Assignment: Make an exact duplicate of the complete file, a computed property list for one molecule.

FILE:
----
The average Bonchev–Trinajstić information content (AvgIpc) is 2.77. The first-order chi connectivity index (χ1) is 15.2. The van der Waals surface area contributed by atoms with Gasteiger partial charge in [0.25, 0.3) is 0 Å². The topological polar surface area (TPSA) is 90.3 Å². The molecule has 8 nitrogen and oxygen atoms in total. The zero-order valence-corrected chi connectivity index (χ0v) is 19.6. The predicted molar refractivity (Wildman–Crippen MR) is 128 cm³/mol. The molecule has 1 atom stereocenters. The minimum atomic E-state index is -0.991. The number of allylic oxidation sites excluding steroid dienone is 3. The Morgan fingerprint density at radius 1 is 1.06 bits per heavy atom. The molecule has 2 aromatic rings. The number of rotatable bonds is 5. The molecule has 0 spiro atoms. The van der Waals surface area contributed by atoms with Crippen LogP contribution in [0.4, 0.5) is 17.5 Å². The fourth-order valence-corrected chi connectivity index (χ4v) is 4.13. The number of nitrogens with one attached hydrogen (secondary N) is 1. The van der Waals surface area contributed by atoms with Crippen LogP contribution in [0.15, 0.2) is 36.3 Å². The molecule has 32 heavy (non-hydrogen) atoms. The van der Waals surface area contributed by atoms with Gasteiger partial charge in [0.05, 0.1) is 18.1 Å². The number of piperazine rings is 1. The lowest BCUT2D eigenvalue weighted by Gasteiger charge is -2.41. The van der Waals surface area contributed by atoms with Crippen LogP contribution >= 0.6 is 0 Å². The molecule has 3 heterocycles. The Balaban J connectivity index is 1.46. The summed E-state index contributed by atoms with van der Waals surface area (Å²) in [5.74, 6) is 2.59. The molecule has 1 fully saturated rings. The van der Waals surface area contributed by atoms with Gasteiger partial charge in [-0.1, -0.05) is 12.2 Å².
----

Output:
The average Bonchev–Trinajstić information content (AvgIpc) is 2.77. The first-order chi connectivity index (χ1) is 15.2. The van der Waals surface area contributed by atoms with Gasteiger partial charge in [0.25, 0.3) is 0 Å². The topological polar surface area (TPSA) is 90.3 Å². The molecule has 8 nitrogen and oxygen atoms in total. The zero-order valence-corrected chi connectivity index (χ0v) is 19.6. The predicted molar refractivity (Wildman–Crippen MR) is 128 cm³/mol. The molecule has 1 atom stereocenters. The minimum atomic E-state index is -0.991. The number of allylic oxidation sites excluding steroid dienone is 3. The Morgan fingerprint density at radius 1 is 1.06 bits per heavy atom. The molecule has 2 aromatic rings. The number of rotatable bonds is 5. The molecule has 0 spiro atoms. The van der Waals surface area contributed by atoms with Crippen LogP contribution in [0.4, 0.5) is 17.5 Å². The fourth-order valence-corrected chi connectivity index (χ4v) is 4.13. The number of nitrogens with one attached hydrogen (secondary N) is 1. The van der Waals surface area contributed by atoms with Crippen LogP contribution in [0.15, 0.2) is 36.3 Å². The molecule has 32 heavy (non-hydrogen) atoms. The van der Waals surface area contributed by atoms with Gasteiger partial charge in [0.05, 0.1) is 18.1 Å². The number of piperazine rings is 1. The lowest BCUT2D eigenvalue weighted by Gasteiger charge is -2.41. The van der Waals surface area contributed by atoms with Crippen LogP contribution >= 0.6 is 0 Å². The molecule has 3 heterocycles. The Balaban J connectivity index is 1.46. The summed E-state index contributed by atoms with van der Waals surface area (Å²) in [5.74, 6) is 2.59. The molecule has 1 fully saturated rings. The van der Waals surface area contributed by atoms with Gasteiger partial charge in [-0.1, -0.05) is 12.2 Å².